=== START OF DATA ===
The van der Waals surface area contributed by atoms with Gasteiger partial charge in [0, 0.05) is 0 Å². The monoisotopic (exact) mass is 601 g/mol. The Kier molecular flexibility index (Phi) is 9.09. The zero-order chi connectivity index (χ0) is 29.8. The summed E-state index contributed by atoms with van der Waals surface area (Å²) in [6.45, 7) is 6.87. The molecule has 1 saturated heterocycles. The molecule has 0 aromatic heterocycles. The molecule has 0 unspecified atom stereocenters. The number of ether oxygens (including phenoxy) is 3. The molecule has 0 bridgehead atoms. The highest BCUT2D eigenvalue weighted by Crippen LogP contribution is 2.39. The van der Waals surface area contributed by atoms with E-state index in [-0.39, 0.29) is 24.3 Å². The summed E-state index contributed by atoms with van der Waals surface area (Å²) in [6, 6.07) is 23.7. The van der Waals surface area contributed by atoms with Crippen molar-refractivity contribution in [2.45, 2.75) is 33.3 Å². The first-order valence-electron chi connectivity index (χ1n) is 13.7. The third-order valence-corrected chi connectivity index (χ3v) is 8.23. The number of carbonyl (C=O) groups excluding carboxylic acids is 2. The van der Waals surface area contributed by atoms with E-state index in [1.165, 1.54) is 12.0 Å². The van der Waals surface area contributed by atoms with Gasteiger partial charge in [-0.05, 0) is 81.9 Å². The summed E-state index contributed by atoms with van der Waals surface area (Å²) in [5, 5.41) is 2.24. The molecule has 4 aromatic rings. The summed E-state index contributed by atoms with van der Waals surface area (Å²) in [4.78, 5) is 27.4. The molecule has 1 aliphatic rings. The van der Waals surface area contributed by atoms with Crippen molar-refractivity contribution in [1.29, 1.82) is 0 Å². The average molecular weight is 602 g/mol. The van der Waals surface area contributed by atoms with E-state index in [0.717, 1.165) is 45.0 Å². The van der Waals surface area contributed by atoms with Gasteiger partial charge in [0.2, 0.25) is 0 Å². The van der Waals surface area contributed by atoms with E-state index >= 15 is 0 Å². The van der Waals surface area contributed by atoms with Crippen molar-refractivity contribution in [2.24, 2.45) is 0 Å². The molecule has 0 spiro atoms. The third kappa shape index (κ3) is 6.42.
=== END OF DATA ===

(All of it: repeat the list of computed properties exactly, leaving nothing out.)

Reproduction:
The van der Waals surface area contributed by atoms with Gasteiger partial charge in [0, 0.05) is 0 Å². The monoisotopic (exact) mass is 601 g/mol. The Kier molecular flexibility index (Phi) is 9.09. The zero-order chi connectivity index (χ0) is 29.8. The summed E-state index contributed by atoms with van der Waals surface area (Å²) in [6.45, 7) is 6.87. The molecule has 1 saturated heterocycles. The molecule has 0 aromatic heterocycles. The molecule has 0 unspecified atom stereocenters. The number of ether oxygens (including phenoxy) is 3. The molecule has 0 bridgehead atoms. The highest BCUT2D eigenvalue weighted by Crippen LogP contribution is 2.39. The van der Waals surface area contributed by atoms with E-state index in [-0.39, 0.29) is 24.3 Å². The summed E-state index contributed by atoms with van der Waals surface area (Å²) in [6, 6.07) is 23.7. The van der Waals surface area contributed by atoms with Crippen molar-refractivity contribution in [2.45, 2.75) is 33.3 Å². The first-order valence-electron chi connectivity index (χ1n) is 13.7. The third-order valence-corrected chi connectivity index (χ3v) is 8.23. The number of carbonyl (C=O) groups excluding carboxylic acids is 2. The van der Waals surface area contributed by atoms with E-state index in [1.165, 1.54) is 12.0 Å². The van der Waals surface area contributed by atoms with Gasteiger partial charge in [-0.05, 0) is 81.9 Å². The summed E-state index contributed by atoms with van der Waals surface area (Å²) in [5, 5.41) is 2.24. The molecule has 4 aromatic rings. The summed E-state index contributed by atoms with van der Waals surface area (Å²) in [4.78, 5) is 27.4. The molecule has 1 aliphatic rings. The van der Waals surface area contributed by atoms with Crippen molar-refractivity contribution in [1.29, 1.82) is 0 Å². The average molecular weight is 602 g/mol. The van der Waals surface area contributed by atoms with E-state index in [0.717, 1.165) is 45.0 Å². The van der Waals surface area contributed by atoms with Gasteiger partial charge in [0.2, 0.25) is 0 Å². The van der Waals surface area contributed by atoms with E-state index >= 15 is 0 Å². The van der Waals surface area contributed by atoms with Crippen molar-refractivity contribution in [2.24, 2.45) is 0 Å². The molecule has 0 spiro atoms. The third kappa shape index (κ3) is 6.42.